Mistakes Small Business Owners Make When Filing Claims

You have regularly paid your insurance premiums as a small company owner. When it comes time to submit a claim, it might be a shock to find out that your claim has been refused and that you will have to pay out of pocket – especially if you thought you were protected. The following are the most typical mistakes small business owners make when filing claims: 

Failure to Recognize Covered Risks

Only particular “perils” are covered by insurance contracts. When a property is destroyed by flood, fire, earthquakes, or other natural disasters, business owners may feel they are insured, but this may not be the case. You must understand what your insurance covers, and deciphering the fine language is not simple. Consult an insurance agent to verify that you completely understand what is and is not covered, and that you have a policy in place to cover the gaps. 

Failure to File a Claim in a Timely Manner

If you wait too long to file a claim, the procedure becomes much more complex and your claim may be refused. Rather than attempting to fix your restaurant, contact your insurance carrier as soon as possible after the incident to have an adjuster assigned to your location. 

Damage Is Not Being Documented

One of the big mistakes small business owners make when filing claims is not documenting damage. Your insurance will want documentation of damage caused by a natural catastrophe or an accident. Failure to properly document the damage might result in a reduced settlement or a claim denial. Take pictures of the scene as soon as possible. Pay special attention to broken equipment, items, utilities, and anything else that might be expensive to fix or replace. Similarly, keep track of all of your interactions with your insurance. Make certain to:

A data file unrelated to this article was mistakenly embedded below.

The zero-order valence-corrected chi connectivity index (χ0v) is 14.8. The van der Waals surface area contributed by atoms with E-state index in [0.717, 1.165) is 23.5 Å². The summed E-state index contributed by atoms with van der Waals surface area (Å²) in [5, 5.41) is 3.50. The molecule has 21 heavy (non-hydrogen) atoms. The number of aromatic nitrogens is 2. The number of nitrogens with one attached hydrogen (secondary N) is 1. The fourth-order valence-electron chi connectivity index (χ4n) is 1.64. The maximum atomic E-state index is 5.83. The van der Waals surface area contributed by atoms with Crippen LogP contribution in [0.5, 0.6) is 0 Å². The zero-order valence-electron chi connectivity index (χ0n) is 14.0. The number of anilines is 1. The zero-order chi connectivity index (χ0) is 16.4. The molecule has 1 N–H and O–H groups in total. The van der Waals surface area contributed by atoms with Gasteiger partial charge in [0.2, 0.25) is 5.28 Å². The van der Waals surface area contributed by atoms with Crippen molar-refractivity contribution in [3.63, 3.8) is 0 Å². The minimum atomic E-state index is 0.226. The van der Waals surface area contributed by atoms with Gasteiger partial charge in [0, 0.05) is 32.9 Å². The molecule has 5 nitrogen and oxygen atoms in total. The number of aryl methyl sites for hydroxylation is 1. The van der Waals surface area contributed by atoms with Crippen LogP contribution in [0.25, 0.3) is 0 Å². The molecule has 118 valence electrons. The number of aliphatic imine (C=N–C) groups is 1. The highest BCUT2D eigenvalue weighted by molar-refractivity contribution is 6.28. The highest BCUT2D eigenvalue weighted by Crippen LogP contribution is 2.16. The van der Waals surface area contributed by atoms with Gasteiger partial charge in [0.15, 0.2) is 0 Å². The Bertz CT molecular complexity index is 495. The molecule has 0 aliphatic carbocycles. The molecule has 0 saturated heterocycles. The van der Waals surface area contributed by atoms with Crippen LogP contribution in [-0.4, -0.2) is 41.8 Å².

• Keep track of the time, date, and content of your conversational exchanges.
  • Keeping copies of your sent correspondence is a good idea.
  • Make a folder for all of your email correspondence.

If you talk with a claims agent over the phone, write an email to that individual summarizing the conversation or request a transcript. 

This documentation will help ensure your insurance company honors your policy to its fullest extent.

Getting Rid of Damaged Items

If you discard the damaged products, you may forfeit your right to reimbursement for the loss. You’ve taken photos and videos, but you’ll need to keep the damaged items so the insurance company can verify the losses.

Acknowledging Fault

If someone is hurt on your property, you may assume you are to blame in some manner. Never accept fault, since this may result in your claim being denied by your insurance carrier. Allow the inquiry into what occurred to continue without assigning blame. 

Last But Not Least

Time is money when it comes to unexpected closures. The sooner you reopen your doors after a calamity, the higher your prospects of recovery. Panichelle Insurance is here to assist you in getting back on your feet after a mishap, but it is ultimately your obligation to file claims properly. 

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